Russian Ice and French Animation
David Geffen Hall, Lincoln Center
05/17/2018 - & May 18, 19, 22, 2018
Johannes Brahms: Tragic Overture, Opus 81
Felix Mendelssohn: Piano Concerto No. 1 in G Minor, Opus 25
Dmitri Shostakovich: Symphony No. 5 in D Minor, Opus 47
Bertrand Chamayou (Pianist)
New York Philharmonic Orchestra, Semyon Bychkov (Conductor)
S. Bychkov (© Chris Christodoulou)
“Music can go further than poetry, for it is capable of grasping the most secret memories of the inner world, which are inaccessible to words.”
Friedrich Hegel, paraphrased by Milan Kundera in The Curtain
The quote above should apply directly to Dmitri Shostakovich’s most popular symphony, the Fifth. So many million words have “described” the piece in terms of history, politics, Stalinism, esoteric meanings that one forgets that this is–above all–a piece of great music. And when Semyon Bychkov conducts the work, even in a flawed New York Philharmonic performance, one begins to have intimations of those “secret memories.”
Mr. Bychkov is ever a welcome visitor here. He is of course a vital conductor of his native Russian music. But unlike Gergiev, who adds thunder and lightning to every piece he conducts, Maestro Bychkov has a less incessantly gut temperament.
Not that he made the Fifth last night into a cerebral (or even Hegelian) structure. When it came to the blazing excitement of the finale, or the abrupt changes of the first movement or the woodwind solos in the slow movement, Mr. Bychkov was not afraid to bring out all the character needed.
At the same time, I have rarely heard a more personal performance. In fact, one has the feeling Mr. Bychkov wanted to make this not a “message symphony”, but a piece of pure music-making.
That first movement was one example. There are those who give it a heavy performance, a tenuous reading until the grand climaxes. Mr. Bychkov seemed to frame the whole Moderato with a kind of eerie grace. Yes, tempos and colors changed, but the conductor was not looking for surprises or question. Rather, the emotional explosions were…well, not repressed, simply part of the Shostakovich landscape.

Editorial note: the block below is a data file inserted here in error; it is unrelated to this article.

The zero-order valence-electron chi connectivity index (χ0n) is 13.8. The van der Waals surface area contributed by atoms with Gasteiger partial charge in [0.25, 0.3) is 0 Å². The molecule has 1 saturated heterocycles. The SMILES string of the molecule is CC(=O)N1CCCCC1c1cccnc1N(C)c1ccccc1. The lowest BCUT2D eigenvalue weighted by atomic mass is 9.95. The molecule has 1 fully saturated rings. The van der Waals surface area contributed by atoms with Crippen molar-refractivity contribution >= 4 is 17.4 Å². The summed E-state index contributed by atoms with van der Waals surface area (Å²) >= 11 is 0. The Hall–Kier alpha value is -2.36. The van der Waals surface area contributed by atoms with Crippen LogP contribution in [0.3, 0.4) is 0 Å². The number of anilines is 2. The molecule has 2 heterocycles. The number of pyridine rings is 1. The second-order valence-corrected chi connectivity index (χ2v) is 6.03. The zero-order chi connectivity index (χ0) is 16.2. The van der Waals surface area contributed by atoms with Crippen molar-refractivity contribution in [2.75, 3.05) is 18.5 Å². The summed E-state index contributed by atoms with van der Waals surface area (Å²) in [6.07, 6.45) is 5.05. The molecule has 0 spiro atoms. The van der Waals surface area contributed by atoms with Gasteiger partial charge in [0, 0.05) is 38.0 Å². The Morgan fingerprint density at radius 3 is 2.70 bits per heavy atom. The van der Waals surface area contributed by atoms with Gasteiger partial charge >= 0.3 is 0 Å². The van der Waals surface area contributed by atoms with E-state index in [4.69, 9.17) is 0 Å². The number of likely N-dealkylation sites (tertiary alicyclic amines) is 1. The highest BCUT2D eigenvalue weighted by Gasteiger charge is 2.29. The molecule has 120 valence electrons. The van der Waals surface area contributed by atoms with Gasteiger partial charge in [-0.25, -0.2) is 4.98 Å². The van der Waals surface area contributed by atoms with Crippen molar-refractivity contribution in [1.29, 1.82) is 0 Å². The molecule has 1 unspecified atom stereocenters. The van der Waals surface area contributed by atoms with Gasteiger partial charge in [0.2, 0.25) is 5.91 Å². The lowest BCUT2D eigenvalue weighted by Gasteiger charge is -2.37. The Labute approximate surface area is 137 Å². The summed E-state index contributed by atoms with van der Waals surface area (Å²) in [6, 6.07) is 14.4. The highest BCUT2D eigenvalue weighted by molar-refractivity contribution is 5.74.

Virtually all readings make the Largo third movement the heart-rending centerpiece, and Mr. Bychkov was suitably careful to follow the instructions.
Yet for this listener, the second movement–the de rigueur Shostakovich scherzo–was totally altered and all the more absorbing. We expect the mordant, the wicked, the disjointed Picasso circus. Instead, Mr. Bychkov took the tempo fractionally slower (and the Trio slower still). The humor was not that of the cinematic Joker, but humor behind the scenes. The comedy was intimated, the cellos bowed hard on their strings, the piece was less spontaneous than deliberate.
At first this was disconcerting. And then, the scherzo become something icy, something cold. Rather than give the solos full flight, he emphasized the Mahler tempos in the strings.
The result was less Shostakovich sneering at the audience, but Shostakovich whispering frightening notes. The composer’s blood had been drained, and we heard an elegant skeleton-dance.
The opening work last night was Brahms` Tragic Overture, which is hardly immediately endearing. Mr. Bychkov endowed partly with nobility, but could never exactly retain Brahms’ conventions. The composer refused to say which particular tragedy he had in mind, but it was probably something but Goethe or Schiller, as most composers did in that time.
B. Chamayou (© Marco Borggreve)
The piano soloist, Bertrand Chamayou, made his New York Phil debut last night, with a curious choice. Nothing is wrong with Mendelssohn’s First Piano Concerto. In fact, it is a delightful piece and any pianist who can get through the digital tantrums of the two outer movements deserves the same kind of accolades as Mr. Chamayou.
Mendelssohn simply didn’t give a chance for any pianist to screw up. To play those endless 16th notes at a Molto allegro con fuoco tempo is a chore, and the ending coda is kinda impossible.
I’ve never heard it played here, but any of our regulars would have a terrific time showing just how dazzling they can be.
Mr. Chamayou, though, was unknown to NY Phil audiences, and the result was 15 minutes of elfin, scintillating, light, clear sounds, while the conductor prudently kept the orchestra to a minimum.
One would think that Mr. Chamayou’s technique would be sufficient for success, and it was. A woman sitting near me asked how I liked it, and my only reply was, “What was there not to like?”
Next time, hopefully, Mr. Chamayou will choose music which is not merely likeable, but combines head, heart, fingers, perhaps even with those Hegelian secret memories.